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The next big financial crisis could be triggered by climate change

22 Comments
By Garth Heutel, Givi Melkadze and Stefano Carattini

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Isn't climate always changing? Some years the earth cools, others it warms.

-5 ( +2 / -7 )

Isn't climate always changing? 

This time it's different. Yes, there have been ice ages, sea levels and rises and all that, but it's accelerating with all the man made Co2. But since Trump people don't believe in this sea level rise nonsense, then go ahead and buy up all that valuable South Florida property that will never be inundated with water according to Trump Science.

3 ( +4 / -1 )

Just more fear mongering by Biden's loyal followers.

Mark Carney, the former governor of the Bank of England, identified a series of climate change-related risks in 2015 that could shake the financial system.

The European Central Bank is conducting stress tests to assess the resilience of its economy to climate risks.

Somehow obviously hasn't read the article he's commenting on.

0 ( +1 / -1 )

JsapcToday  10:31 am JST

Somehow obviously hasn't read the article he's commenting on.

Somehow obviously hasn't read the comment he's commenting on.

The Biden administration recently introduced an executive order on climate-related financial risk, 

Libs live for this type of fear mongering.

-1 ( +3 / -4 )

The first two charts in this article graphically show just how unusual and rapid the rise in average global temperatures has been in recent years. The article explains in detail how NOAA scientists determined average global temperatures in ages past using ice samples and other means. The world has been hotter in the past, yes, but global temperature changes have happened gradually over time. It is only very recently, since the late 1800s that global average temperatures have risen as rapidly and as high as the world is experiencing now. So for our Commodore, do not ignore the science. The current rapid rise in temperature is anomalous in history and can only be explained by man altering the Earths atmosphere with pollutants.

https://www.climate.gov/news-features/climate-qa/what%E2%80%99s-hottest-earth-has-been-%E2%80%9Clately%E2%80%9D

1 ( +2 / -1 )

I think the authors of this article overlooked the one of the most likely causes of a global recession and that is from food production. Droughts in arid regions and massive floods such at those seen in China and India recently will curtail food production massively in ways that are going to affect everyone's finances and how well fed they are.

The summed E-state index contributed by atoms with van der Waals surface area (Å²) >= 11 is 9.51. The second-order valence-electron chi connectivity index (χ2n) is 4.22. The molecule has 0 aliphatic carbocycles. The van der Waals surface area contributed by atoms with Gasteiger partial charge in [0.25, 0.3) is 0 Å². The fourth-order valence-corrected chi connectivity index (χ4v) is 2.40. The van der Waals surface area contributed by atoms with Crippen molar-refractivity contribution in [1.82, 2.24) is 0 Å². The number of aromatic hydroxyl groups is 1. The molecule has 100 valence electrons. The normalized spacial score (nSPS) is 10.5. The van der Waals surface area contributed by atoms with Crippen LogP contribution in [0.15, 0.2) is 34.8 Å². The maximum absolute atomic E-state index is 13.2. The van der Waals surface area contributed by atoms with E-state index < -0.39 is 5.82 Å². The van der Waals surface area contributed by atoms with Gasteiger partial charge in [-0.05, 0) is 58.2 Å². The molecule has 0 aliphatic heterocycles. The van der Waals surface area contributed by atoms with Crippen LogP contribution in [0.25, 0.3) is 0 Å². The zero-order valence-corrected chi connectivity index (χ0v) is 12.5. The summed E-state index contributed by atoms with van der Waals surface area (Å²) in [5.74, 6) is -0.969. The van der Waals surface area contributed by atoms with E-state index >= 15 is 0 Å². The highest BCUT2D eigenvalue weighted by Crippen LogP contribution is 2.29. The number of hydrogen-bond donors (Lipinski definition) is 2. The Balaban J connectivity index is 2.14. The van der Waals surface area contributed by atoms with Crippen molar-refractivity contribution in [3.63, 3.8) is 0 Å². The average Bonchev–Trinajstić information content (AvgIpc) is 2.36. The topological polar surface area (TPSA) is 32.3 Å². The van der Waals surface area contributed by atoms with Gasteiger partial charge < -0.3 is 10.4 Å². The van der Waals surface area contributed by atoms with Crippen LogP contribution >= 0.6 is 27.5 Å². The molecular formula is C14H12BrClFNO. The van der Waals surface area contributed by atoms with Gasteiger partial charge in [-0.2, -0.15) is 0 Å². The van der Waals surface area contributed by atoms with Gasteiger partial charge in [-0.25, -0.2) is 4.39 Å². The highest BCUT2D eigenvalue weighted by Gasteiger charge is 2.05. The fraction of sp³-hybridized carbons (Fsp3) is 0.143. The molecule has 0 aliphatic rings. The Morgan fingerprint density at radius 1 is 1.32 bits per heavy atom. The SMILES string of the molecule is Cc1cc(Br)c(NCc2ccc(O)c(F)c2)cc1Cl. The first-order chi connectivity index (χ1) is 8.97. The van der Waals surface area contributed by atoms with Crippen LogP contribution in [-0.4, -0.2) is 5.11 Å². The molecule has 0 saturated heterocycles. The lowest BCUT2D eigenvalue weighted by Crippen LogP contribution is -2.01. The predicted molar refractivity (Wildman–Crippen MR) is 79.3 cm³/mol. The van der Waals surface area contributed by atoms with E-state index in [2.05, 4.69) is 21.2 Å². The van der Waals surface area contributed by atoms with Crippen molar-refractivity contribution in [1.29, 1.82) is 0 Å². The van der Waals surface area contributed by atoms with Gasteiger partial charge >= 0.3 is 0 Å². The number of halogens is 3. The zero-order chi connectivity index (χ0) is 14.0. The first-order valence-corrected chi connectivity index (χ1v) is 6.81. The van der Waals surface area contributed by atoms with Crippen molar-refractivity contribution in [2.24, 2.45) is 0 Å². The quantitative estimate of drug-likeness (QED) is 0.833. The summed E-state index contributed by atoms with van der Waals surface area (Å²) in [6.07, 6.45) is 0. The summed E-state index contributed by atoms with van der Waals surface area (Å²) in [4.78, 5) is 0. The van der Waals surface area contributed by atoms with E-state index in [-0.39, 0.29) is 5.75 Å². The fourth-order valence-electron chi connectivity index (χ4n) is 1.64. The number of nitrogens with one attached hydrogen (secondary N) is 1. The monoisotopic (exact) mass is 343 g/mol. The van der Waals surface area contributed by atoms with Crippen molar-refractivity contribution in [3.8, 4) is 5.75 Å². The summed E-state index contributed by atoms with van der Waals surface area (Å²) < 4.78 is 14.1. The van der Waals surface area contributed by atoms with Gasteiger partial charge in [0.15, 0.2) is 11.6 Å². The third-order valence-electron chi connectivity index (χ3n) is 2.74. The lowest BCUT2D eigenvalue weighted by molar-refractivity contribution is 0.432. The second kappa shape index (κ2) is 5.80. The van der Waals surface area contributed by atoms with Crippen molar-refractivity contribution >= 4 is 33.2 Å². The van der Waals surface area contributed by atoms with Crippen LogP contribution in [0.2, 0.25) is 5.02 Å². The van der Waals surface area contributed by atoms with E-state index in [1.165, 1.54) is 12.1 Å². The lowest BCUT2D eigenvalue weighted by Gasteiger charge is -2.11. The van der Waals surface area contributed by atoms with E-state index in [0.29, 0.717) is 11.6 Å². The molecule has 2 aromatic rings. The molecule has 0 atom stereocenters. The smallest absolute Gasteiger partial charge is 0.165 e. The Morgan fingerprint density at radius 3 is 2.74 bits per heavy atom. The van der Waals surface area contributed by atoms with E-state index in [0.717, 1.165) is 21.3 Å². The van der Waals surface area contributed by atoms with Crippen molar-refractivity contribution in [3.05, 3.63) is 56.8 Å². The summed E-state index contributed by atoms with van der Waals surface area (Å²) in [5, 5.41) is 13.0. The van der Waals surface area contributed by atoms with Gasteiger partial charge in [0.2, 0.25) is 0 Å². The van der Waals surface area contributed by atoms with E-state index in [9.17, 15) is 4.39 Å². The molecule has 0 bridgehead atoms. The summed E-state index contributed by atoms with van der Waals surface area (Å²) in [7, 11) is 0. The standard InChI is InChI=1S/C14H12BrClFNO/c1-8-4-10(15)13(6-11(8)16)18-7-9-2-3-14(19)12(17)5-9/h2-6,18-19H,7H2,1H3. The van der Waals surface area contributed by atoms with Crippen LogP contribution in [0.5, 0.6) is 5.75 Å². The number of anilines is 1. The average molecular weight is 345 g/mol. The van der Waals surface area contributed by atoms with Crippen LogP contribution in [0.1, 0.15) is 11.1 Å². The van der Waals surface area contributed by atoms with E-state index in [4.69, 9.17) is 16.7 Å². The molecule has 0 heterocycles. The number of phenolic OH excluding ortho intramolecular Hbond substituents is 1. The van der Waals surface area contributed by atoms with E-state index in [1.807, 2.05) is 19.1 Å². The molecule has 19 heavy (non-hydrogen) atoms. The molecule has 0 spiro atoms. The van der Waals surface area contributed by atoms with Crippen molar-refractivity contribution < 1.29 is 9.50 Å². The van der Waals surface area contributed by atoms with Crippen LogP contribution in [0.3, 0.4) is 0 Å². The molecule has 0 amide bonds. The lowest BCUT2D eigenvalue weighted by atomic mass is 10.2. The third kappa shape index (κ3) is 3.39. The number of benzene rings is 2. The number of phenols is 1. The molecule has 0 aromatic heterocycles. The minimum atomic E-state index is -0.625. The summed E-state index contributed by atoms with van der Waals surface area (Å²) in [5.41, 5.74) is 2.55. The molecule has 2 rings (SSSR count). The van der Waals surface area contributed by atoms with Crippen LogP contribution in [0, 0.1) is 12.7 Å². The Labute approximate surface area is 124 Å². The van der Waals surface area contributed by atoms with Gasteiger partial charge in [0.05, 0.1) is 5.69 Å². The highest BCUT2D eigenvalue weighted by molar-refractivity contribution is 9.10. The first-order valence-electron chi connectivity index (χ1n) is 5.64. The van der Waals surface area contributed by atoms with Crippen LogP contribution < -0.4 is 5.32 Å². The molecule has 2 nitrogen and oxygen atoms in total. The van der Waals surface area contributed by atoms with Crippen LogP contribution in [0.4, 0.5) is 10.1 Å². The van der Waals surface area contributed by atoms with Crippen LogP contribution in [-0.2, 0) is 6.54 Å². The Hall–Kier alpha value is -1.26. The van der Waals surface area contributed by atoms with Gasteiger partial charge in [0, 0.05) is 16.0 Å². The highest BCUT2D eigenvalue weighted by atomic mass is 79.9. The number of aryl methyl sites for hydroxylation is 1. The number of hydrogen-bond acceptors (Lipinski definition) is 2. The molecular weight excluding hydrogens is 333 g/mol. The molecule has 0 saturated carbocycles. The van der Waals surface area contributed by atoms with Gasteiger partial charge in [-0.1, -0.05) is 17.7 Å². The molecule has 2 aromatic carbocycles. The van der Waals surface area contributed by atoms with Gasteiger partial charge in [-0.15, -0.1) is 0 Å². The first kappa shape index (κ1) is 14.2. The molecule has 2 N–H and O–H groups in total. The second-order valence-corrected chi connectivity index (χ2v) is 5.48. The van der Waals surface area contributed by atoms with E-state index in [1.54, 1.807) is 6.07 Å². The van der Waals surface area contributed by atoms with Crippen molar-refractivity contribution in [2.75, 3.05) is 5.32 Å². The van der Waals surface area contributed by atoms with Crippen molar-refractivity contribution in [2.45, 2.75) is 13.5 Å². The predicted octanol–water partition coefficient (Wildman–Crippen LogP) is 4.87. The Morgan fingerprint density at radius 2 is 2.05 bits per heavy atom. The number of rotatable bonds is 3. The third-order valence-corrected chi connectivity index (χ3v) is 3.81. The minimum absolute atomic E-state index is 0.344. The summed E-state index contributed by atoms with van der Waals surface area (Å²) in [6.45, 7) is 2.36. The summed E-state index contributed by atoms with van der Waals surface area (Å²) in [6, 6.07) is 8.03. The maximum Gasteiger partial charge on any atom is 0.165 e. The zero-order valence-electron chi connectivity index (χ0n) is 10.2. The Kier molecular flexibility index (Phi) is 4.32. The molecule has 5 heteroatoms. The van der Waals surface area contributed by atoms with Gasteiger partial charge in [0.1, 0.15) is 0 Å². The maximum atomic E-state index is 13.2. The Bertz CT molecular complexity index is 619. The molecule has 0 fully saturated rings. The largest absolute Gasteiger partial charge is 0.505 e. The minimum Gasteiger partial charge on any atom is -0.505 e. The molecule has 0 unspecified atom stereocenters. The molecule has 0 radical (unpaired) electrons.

2 ( +3 / -1 )

Desert TortoiseToday  11:15 am JST

It is only very recently, since the late 1800s that global average temperatures have risen as rapidly and as high as the world is experiencing now.

And it is only recently that thermometers have been around to measure temperatures, so out of the earth's 4.5 billion year history, guess there is not much to go on.

-5 ( +2 / -7 )

And it is only recently that thermometers have been around to measure temperatures, so out of the earth's 4.5 billion year history, guess there is not much to go on.

If only there was another kind of proxy such as ice cores, corals, sediments, tree rings etc that climatologists could use to measure historical temperatures.

6 ( +8 / -2 )

And it is only recently that thermometers have been around to measure temperatures

Overly simplistic argument that Clippers addressed nicely.

3 ( +5 / -2 )

And it is only recently that thermometers have been around to measure temperatures, so out of the earth's 4.5 billion year history, guess there is not much to go on.

...

1 ( +2 / -1 )

ClippetyClopToday  11:39 am JST

If only there was another kind of proxy such as ice cores, corals, sediments, tree rings etc that climatologists could use to measure historical temperatures.

If only there were trees or tree fossils 1 billion years old or older

-4 ( +2 / -6 )

If only there were trees or tree fossils 1 billion years old or older

I’m pleased to have been able to so easily teach you that climatology studies predate the invention of a thermometer by about a billion years.

Just thing of what else you could learn today.

2 ( +4 / -2 )

ClippetyClopToday  01:39 pm JST

I’m pleased to have been able to so easily teach you that climatology studies predate the invention of a thermometer by about a billion years. 

Just thing of what else you could learn today.

So you learned there are no trees or tree fossils from 1 billion or more years ago.

So climatology studies are just that--studies.

-5 ( +2 / -7 )

My town has been over 30C for ten days straight. It's never happened before. The streak looks like it will end today with .... 29.5C. Any arguments about global temperatures being hotter way back in the past are irrelevant, because there weren't six billion people needing food and drinking water then. Those six billion include you.